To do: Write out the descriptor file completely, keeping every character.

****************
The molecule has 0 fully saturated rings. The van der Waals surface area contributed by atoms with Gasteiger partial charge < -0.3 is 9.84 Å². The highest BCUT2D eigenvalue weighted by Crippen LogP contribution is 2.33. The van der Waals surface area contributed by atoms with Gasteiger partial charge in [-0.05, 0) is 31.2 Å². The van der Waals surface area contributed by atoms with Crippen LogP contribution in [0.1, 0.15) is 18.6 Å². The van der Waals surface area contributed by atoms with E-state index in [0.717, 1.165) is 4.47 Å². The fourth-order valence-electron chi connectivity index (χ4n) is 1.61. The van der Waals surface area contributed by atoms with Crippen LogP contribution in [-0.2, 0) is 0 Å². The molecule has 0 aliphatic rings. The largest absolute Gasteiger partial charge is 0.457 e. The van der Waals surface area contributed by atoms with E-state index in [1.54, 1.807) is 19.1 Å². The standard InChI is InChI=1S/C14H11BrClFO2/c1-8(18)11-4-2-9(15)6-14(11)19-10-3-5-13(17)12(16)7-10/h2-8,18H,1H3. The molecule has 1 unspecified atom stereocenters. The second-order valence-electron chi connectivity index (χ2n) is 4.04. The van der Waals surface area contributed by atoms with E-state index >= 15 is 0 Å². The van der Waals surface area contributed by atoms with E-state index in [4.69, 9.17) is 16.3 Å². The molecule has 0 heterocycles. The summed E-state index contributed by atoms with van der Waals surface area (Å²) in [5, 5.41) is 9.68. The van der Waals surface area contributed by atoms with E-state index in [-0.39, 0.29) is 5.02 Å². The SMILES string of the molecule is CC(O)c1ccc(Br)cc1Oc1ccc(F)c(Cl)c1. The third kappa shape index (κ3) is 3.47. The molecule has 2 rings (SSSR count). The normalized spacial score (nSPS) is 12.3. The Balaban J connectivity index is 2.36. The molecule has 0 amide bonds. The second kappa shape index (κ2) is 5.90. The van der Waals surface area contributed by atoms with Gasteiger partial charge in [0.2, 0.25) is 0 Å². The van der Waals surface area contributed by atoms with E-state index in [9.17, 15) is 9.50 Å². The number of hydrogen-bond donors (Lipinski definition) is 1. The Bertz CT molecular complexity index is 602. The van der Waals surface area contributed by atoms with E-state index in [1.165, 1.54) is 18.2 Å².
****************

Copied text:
The molecule has 0 fully saturated rings. The van der Waals surface area contributed by atoms with Gasteiger partial charge < -0.3 is 9.84 Å². The highest BCUT2D eigenvalue weighted by Crippen LogP contribution is 2.33. The van der Waals surface area contributed by atoms with Gasteiger partial charge in [-0.05, 0) is 31.2 Å². The van der Waals surface area contributed by atoms with Crippen LogP contribution in [0.1, 0.15) is 18.6 Å². The van der Waals surface area contributed by atoms with E-state index in [0.717, 1.165) is 4.47 Å². The fourth-order valence-electron chi connectivity index (χ4n) is 1.61. The van der Waals surface area contributed by atoms with Crippen LogP contribution in [-0.2, 0) is 0 Å². The molecule has 0 aliphatic rings. The largest absolute Gasteiger partial charge is 0.457 e. The van der Waals surface area contributed by atoms with E-state index in [1.54, 1.807) is 19.1 Å². The standard InChI is InChI=1S/C14H11BrClFO2/c1-8(18)11-4-2-9(15)6-14(11)19-10-3-5-13(17)12(16)7-10/h2-8,18H,1H3. The molecule has 1 unspecified atom stereocenters. The second-order valence-electron chi connectivity index (χ2n) is 4.04. The van der Waals surface area contributed by atoms with E-state index >= 15 is 0 Å². The van der Waals surface area contributed by atoms with E-state index in [4.69, 9.17) is 16.3 Å². The molecule has 0 heterocycles. The summed E-state index contributed by atoms with van der Waals surface area (Å²) in [5, 5.41) is 9.68. The van der Waals surface area contributed by atoms with E-state index in [-0.39, 0.29) is 5.02 Å². The SMILES string of the molecule is CC(O)c1ccc(Br)cc1Oc1ccc(F)c(Cl)c1. The third kappa shape index (κ3) is 3.47. The molecule has 2 rings (SSSR count). The normalized spacial score (nSPS) is 12.3. The Balaban J connectivity index is 2.36. The molecule has 0 amide bonds. The second kappa shape index (κ2) is 5.90. The van der Waals surface area contributed by atoms with Gasteiger partial charge in [0.2, 0.25) is 0 Å². The van der Waals surface area contributed by atoms with E-state index in [9.17, 15) is 9.50 Å². The number of hydrogen-bond donors (Lipinski definition) is 1. The Bertz CT molecular complexity index is 602. The van der Waals surface area contributed by atoms with E-state index in [1.165, 1.54) is 18.2 Å².